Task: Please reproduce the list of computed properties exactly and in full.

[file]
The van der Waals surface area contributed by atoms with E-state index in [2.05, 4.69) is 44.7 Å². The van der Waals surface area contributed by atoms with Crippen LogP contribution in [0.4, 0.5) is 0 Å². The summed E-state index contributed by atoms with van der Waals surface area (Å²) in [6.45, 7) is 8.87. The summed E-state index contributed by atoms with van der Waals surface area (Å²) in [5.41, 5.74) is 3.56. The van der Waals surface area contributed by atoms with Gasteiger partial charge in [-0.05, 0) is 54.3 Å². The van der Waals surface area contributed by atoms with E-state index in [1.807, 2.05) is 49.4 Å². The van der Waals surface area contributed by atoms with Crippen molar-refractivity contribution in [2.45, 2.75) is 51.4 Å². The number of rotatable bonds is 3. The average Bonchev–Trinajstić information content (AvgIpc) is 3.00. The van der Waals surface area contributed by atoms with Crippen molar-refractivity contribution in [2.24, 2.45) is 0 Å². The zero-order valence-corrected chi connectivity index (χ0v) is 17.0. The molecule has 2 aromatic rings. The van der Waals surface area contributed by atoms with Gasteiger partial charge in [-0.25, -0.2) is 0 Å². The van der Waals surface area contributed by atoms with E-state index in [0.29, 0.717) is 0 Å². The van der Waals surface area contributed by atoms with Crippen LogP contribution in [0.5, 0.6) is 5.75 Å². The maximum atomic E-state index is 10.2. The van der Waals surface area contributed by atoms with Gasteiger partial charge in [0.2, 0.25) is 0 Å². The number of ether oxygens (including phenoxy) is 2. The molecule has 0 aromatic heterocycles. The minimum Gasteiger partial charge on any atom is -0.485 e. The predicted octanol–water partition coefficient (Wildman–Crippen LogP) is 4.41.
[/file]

The van der Waals surface area contributed by atoms with E-state index in [2.05, 4.69) is 44.7 Å². The van der Waals surface area contributed by atoms with Crippen LogP contribution in [0.4, 0.5) is 0 Å². The summed E-state index contributed by atoms with van der Waals surface area (Å²) in [6.45, 7) is 8.87. The summed E-state index contributed by atoms with van der Waals surface area (Å²) in [5.41, 5.74) is 3.56. The van der Waals surface area contributed by atoms with Gasteiger partial charge in [-0.05, 0) is 54.3 Å². The van der Waals surface area contributed by atoms with E-state index in [1.807, 2.05) is 49.4 Å². The van der Waals surface area contributed by atoms with Crippen molar-refractivity contribution in [2.45, 2.75) is 51.4 Å². The number of rotatable bonds is 3. The average Bonchev–Trinajstić information content (AvgIpc) is 3.00. The van der Waals surface area contributed by atoms with Crippen molar-refractivity contribution in [2.24, 2.45) is 0 Å². The zero-order valence-corrected chi connectivity index (χ0v) is 17.0. The molecule has 2 aromatic rings. The van der Waals surface area contributed by atoms with Gasteiger partial charge in [-0.25, -0.2) is 0 Å². The van der Waals surface area contributed by atoms with E-state index in [0.29, 0.717) is 0 Å². The van der Waals surface area contributed by atoms with Crippen LogP contribution in [0.5, 0.6) is 5.75 Å². The maximum atomic E-state index is 10.2. The van der Waals surface area contributed by atoms with Gasteiger partial charge in [0.2, 0.25) is 0 Å². The number of ether oxygens (including phenoxy) is 2. The molecule has 0 aromatic heterocycles. The minimum Gasteiger partial charge on any atom is -0.485 e. The predicted octanol–water partition coefficient (Wildman–Crippen LogP) is 4.41.